Impossibility of Return
Impossibility of Return
Where does a memory go? Through how many generations can a memory travel?
Arriving in Accra, Ghana, my skin prickled with the sensations of memory. An insistent niggle under the skin tells me that I have left something behind. I am haunted by memories that have no name, unquantifiable and shape shifting, forever squirming beyond my reach. Without reason, I felt an unassailable conviction that even though uncountable seconds and hours, days and decades have passed, I knew, without question that I had walked this land before. Some part of me tells me that I am “returning”, but to what exactly I do not know. Half-baked tales of brothers and sisters from the Americas “returning”, seeking out a Mother in Africa remind me that this is impossible. Africa does not remember her kin, instead we metamorphosis into the tribe of “how are you”.
How can I grasp this memory that remains out of reach? Hoping to transform my body into a conduit, I set my self in motion.
I have no hard-edged memory fuh sure of Accra being a location where my ancestors toiled, laughed and loved before their capture and eventual sale into slavery. There is no blood, no skin, no semen, nor torn clothing to be found. Everything that speaks of that is gone.
Grasp as I might, through the entrails of my mind, there is nothing but indistinct facts of a past ripped from history books. Footnotes on some page, which write of miscegenation, rape, bodies being sold, families destroyed but somehow survive. But the how and the why press down upon me now that I stand before the Slave Fort in Jamestown. This place has seen boats swelling with cargo of humans and today still swells full of life, uncontainable and inexhaustible life.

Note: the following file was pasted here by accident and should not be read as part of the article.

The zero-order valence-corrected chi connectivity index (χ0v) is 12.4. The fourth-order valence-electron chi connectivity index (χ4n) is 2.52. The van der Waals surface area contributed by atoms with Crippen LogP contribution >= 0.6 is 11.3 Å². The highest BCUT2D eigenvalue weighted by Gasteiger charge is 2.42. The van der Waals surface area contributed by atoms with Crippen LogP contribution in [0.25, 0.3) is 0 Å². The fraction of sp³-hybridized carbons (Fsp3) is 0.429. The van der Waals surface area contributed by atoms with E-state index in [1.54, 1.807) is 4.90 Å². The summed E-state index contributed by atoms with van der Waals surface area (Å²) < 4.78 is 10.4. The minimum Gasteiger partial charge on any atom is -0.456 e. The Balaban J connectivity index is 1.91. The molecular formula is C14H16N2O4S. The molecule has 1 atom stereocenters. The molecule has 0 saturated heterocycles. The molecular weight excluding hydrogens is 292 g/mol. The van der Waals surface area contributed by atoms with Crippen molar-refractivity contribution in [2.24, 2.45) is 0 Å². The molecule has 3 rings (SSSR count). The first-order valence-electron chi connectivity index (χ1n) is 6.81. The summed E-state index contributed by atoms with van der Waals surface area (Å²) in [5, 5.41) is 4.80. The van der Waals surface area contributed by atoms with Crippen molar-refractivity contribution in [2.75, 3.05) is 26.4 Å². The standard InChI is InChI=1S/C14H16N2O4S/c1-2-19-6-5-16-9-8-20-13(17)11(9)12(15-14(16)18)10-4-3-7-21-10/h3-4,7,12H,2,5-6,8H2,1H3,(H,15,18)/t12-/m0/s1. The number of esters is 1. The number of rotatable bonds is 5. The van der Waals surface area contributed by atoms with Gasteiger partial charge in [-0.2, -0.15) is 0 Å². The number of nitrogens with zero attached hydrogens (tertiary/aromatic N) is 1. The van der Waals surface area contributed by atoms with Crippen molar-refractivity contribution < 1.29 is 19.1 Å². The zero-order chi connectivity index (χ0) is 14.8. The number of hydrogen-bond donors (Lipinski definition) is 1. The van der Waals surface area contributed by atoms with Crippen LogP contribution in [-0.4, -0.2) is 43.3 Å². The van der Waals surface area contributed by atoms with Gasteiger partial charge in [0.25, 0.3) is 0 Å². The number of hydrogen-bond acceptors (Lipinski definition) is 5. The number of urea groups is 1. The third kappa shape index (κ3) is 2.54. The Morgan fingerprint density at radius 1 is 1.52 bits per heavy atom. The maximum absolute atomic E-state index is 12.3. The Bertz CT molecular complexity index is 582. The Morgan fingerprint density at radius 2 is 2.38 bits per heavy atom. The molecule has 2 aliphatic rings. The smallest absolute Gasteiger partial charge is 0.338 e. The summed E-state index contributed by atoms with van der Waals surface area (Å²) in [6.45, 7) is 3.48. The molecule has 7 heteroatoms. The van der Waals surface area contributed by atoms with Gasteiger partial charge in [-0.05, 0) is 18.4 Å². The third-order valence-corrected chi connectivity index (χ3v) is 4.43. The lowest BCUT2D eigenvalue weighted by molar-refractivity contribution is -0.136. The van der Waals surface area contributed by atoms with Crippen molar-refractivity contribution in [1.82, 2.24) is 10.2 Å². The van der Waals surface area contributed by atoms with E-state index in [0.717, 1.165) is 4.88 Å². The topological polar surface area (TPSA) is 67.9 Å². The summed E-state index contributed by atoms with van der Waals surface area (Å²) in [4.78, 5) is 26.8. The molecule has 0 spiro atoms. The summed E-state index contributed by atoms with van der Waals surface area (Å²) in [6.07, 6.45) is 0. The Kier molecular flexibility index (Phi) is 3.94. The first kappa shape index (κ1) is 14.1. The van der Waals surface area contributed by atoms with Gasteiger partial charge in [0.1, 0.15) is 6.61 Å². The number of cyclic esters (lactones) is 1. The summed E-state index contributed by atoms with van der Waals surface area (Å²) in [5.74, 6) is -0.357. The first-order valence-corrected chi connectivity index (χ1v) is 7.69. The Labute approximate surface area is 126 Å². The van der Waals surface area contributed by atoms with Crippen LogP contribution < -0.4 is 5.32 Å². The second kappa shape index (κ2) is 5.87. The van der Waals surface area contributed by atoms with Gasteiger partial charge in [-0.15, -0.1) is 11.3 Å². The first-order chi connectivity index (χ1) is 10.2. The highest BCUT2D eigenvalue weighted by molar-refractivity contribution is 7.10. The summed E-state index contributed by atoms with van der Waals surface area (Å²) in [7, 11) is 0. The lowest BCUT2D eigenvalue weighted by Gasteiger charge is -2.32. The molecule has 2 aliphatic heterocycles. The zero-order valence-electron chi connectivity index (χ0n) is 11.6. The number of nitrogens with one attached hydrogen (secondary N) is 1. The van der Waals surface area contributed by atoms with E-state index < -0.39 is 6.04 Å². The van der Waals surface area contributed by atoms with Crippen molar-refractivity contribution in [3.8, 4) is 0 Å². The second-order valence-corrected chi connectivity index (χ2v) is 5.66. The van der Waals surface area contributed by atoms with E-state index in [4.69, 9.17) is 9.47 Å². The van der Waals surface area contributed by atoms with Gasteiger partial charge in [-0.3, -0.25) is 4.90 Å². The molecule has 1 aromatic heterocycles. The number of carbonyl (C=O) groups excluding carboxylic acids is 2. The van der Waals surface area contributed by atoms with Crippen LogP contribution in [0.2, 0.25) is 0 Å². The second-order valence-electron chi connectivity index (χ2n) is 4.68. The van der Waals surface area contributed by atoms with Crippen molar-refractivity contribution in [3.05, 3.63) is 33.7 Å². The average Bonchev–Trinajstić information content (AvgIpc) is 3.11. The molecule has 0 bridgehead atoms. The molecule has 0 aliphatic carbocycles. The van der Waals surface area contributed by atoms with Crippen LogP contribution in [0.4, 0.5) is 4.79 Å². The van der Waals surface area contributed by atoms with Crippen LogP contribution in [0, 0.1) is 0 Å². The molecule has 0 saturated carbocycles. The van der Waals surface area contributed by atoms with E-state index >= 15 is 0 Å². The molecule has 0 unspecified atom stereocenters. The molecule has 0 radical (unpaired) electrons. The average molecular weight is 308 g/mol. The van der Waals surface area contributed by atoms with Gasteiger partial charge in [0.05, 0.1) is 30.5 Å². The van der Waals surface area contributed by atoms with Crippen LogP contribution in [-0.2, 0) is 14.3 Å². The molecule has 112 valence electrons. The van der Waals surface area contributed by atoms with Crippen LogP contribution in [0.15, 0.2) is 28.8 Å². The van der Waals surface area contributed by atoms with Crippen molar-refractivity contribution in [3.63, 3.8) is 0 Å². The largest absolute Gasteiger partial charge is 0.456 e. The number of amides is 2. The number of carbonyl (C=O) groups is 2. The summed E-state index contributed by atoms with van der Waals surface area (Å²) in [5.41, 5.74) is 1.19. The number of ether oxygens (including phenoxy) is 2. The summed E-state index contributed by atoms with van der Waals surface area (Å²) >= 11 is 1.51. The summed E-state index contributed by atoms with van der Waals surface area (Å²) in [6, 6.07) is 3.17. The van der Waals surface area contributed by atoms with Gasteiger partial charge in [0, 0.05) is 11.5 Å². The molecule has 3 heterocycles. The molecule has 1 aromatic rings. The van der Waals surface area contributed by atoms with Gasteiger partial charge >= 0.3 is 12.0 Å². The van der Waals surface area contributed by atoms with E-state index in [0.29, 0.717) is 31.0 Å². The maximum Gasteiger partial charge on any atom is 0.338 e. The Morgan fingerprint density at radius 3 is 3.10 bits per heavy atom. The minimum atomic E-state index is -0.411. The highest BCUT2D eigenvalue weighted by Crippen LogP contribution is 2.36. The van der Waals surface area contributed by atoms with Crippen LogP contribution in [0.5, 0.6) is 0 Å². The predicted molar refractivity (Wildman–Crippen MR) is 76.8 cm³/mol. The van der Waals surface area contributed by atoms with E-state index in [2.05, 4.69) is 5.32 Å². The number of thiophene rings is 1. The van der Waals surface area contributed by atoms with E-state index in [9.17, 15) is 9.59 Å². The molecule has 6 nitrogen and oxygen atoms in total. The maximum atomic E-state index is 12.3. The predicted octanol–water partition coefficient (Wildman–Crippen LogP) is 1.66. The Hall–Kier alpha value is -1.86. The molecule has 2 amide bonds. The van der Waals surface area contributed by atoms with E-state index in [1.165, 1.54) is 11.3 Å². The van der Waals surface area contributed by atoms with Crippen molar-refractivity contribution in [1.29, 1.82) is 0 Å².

Those living lives in Jamestown do not remember me. There is no mirror image here, waiting for me to see myself as I may have once been, that self is lost to me forever. My skin has grown smudged with new lines, my veins filled with the bloodlines of Massa, shards of forgotten features leaving me unrecognisable to Mother Africa.
Accra makes me think of the Caribbean. The land seems similar. Like many early British colonial outposts, we are named for King James and bear the name Jamestown. Architecture of the colonies is fortified by plantations, forts, and slave lodges pockmarking the landscape, haunted by Massa and slave. Walking through these crumbling effigies, I feel a pull from my navel to connect with my ancestors, to retrieve someone I have left behind. Maybe that someone is I.
Stones holding up the remains of these monuments to slavery are crumbling, but life perseveres, finding ways to survive amongst the rubble. Families live in the structures that may once have held their kin, chickens amble by in search of grubs. Washing hangs on lines above tunnels, and girls find quiet spots to do their makeup before an assignation.
I felt a pull to press myself into the bones of the building, forcing my DNA into the stones and the dust. Leaning backward, pressing into, fitting my chinks into the crevasses of buildings, which had no right to survive. I tried again, willing my fingers, toes, hips and spine to arch against gravity and touch the curves of the buildings that once held slaves. Tracing ancestors in the buildings that had once held them captive, I felt the imprint of their presence in the hair, skin and blood that had long since turned to dust and was now all they had left behind in the Slave Fort.
Finding my ancestors in the dust, I connected with the detritus of life.